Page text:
DOMI. Did you celebrate? We are going to take that Catechism prize. What did Lear's fool mean by saving, "Tug, I love thee?" Whoa ! my cherished ponv, you have only three more months of it. Our College Chaplain, Fr. Massi, S. ]., has gone to Georgia for his health. Who is the ventriloquist among the Rhetoricians? Manxmistakes could be remedied by an answer. The St. Cecilians are to be supplied with new cassocks and surplices, after the fashion of the Roman Choristers. The genial manager of last year's baseball nine is welcome back. We are sorry he did not leave his start'behind. What did that policeman want? It was the day after the celebration, you know ; and didn't it look suspicious? Tell the truth, Jerry. Poetry and First Grammar have nines in the field; the ri\-als, so rumor hath it, are soon to meet on the rockv field in Back Bay. At the recent reception of the Senior Sodality, eighteen new members were received. This increases the membership to about one hundred. What has bec...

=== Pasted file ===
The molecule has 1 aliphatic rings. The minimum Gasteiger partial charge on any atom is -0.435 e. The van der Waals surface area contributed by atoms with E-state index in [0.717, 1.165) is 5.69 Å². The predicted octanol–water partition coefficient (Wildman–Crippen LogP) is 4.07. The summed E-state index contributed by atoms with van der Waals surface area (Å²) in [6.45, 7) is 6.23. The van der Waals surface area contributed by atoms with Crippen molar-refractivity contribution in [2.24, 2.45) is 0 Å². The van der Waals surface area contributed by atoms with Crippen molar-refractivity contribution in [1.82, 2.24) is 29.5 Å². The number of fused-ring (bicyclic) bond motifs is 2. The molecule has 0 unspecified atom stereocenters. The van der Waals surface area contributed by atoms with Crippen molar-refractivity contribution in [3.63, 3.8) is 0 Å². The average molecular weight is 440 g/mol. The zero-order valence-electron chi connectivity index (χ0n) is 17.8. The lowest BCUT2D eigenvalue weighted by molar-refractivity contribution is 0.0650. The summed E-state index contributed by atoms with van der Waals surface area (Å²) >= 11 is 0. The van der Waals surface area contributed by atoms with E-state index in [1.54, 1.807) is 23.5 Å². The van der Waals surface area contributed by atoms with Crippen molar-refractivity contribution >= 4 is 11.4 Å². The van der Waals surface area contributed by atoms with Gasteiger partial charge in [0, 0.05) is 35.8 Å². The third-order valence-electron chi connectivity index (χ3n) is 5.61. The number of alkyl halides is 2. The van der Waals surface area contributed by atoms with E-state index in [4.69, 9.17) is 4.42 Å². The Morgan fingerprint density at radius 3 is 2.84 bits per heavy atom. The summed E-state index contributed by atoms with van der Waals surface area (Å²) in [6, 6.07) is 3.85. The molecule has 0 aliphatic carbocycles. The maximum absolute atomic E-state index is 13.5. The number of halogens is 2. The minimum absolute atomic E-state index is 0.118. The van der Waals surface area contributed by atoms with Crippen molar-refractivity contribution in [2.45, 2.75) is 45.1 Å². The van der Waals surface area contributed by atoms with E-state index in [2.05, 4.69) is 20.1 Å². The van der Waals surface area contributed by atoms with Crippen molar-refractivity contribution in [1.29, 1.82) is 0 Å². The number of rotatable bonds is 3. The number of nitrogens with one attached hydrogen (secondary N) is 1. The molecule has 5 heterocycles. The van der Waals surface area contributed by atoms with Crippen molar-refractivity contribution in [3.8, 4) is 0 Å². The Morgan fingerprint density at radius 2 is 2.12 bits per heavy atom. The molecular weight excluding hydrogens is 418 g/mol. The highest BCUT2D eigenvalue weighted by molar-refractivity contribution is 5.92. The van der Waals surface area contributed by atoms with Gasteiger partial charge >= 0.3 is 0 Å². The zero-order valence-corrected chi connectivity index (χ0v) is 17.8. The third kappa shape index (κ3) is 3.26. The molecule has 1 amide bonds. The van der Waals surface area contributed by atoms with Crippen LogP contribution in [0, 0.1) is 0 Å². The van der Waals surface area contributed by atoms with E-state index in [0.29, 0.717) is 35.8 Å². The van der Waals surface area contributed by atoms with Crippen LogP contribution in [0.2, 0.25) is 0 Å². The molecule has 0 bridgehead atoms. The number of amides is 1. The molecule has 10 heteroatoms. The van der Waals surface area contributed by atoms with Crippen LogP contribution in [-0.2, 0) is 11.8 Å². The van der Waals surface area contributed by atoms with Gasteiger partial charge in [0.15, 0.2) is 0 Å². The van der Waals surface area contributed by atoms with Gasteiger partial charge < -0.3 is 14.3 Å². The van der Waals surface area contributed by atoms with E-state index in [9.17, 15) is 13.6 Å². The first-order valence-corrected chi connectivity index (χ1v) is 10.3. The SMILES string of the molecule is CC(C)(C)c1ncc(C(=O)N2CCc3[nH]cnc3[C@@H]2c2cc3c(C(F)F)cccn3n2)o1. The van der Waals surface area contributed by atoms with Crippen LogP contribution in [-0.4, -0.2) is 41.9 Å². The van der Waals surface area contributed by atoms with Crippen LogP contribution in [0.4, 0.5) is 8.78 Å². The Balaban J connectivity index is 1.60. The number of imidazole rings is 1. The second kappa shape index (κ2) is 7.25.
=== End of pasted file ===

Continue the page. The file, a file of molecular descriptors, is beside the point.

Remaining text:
ALUMNI. [Newspaper Article] — The Stylus — 1 April 1885
ALUMNI. It is most gratifying to note that, as class after class goes forth from the college, a goodly number enter the service of the church. Surely we can ask no stronger proof of the value of a religious training, than to see so many Alumni prostrate at the foot of the altar and solemnly renouncing the world. The good seed falls on the merry college boy's heart, and takes root, and, flourishing under the fostering care of Alma Mater , it will bear its fruit. Although the ordinations took place some time ago, we feel it our duty, as it is certainly our great pleasure, to give in this issue the names of those of our Alumni who then received Holy Orders. At the Cathedral of the Holy Cross, Boston, His Grace, Archbishop Williams, raised to the dignity of the priesthood : — Revs. Garrett J. Barry, John W. Sullivan, Nathaniel J. Merritt, 'So. John J. Lally and John A. Daly 'Si ; to the deaconate, Rev. Dennis F. Lee, '82 ; to sub-deaconship, Rev. Daniel H. Riordan, '82; to Minor Orders,...
EXCHANGES. [Newspaper Article] — The Stylus — 1 April 1885